Study two related interpersonal conditions to cognitive processes (using Bloom's Taxonomy) and "it was clear that teachers were more person-centred in the classrooms where students were thinking" (to explain this, the research did not find very much evidence of 'thinking behaviors' overall).

Study three examined the relationship of facilitative levels and disruptive behaviour in class and found that "more disruptive behavior occurred in classes whoe teachers were low in empathy, respect, praising, accepting student ideas, and asking for thinking."

Study four addressed the question of whether the observed benefits "were produced by high scores of middle- and upper-class students masking little or no gain by children from less verbal and less achievement-oriented levels of society." The study found that "for students identified as having learning difficulties, the teacher's level of interpersonal facilitation was the single most important contributor to the amount of gain on all outcome measures."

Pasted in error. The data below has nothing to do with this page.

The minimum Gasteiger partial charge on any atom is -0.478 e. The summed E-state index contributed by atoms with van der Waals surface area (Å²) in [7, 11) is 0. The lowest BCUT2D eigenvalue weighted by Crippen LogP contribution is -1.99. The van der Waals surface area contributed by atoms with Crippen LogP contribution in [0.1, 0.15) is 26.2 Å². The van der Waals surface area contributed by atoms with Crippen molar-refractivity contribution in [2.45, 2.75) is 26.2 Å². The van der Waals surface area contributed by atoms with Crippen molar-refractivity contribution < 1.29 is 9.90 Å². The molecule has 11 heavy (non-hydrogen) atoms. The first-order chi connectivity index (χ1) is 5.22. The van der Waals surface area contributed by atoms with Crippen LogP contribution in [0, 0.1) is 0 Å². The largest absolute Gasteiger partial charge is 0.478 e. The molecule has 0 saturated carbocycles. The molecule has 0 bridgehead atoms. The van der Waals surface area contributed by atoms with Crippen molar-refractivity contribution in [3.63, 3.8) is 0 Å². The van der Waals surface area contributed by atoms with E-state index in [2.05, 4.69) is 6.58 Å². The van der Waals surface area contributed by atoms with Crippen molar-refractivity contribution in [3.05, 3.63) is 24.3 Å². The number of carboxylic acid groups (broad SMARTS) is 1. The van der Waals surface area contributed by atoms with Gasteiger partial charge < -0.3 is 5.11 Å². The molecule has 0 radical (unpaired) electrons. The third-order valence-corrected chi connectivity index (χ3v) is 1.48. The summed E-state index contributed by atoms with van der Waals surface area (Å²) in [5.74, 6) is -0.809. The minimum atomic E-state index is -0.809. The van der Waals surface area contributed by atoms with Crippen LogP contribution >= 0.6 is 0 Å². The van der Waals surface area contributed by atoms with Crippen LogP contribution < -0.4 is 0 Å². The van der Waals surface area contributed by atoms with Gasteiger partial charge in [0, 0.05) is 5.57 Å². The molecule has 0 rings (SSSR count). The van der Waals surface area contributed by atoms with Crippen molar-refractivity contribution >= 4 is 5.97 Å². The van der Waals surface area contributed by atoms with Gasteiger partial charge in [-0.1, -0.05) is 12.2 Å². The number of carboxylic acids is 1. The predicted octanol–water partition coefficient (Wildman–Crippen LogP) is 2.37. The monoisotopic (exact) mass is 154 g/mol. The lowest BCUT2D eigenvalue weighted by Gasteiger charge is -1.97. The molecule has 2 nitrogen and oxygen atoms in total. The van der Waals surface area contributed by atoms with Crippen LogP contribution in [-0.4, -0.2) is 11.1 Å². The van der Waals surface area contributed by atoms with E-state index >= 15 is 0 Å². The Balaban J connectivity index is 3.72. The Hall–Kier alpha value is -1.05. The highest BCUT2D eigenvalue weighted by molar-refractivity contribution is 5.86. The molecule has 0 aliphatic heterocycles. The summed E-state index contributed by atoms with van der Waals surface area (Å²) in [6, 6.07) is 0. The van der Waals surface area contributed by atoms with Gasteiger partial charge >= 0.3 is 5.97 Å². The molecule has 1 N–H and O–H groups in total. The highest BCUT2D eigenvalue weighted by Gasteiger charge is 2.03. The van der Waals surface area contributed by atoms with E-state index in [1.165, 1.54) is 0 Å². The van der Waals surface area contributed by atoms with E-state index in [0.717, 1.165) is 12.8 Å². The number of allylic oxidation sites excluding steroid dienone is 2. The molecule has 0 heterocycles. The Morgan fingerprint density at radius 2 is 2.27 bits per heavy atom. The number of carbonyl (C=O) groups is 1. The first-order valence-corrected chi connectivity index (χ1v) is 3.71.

The fifth study reported here "sheds some light on how well students will choose when allowed self-direction." A class of students who were reading one or more years below grade level were offered the chance to design their own reading programme. This they duly did and "at the end of the year, not one of these 'educationally handicapped' children had made less than eleven months progress in reading; some had made as much as three years'' growth."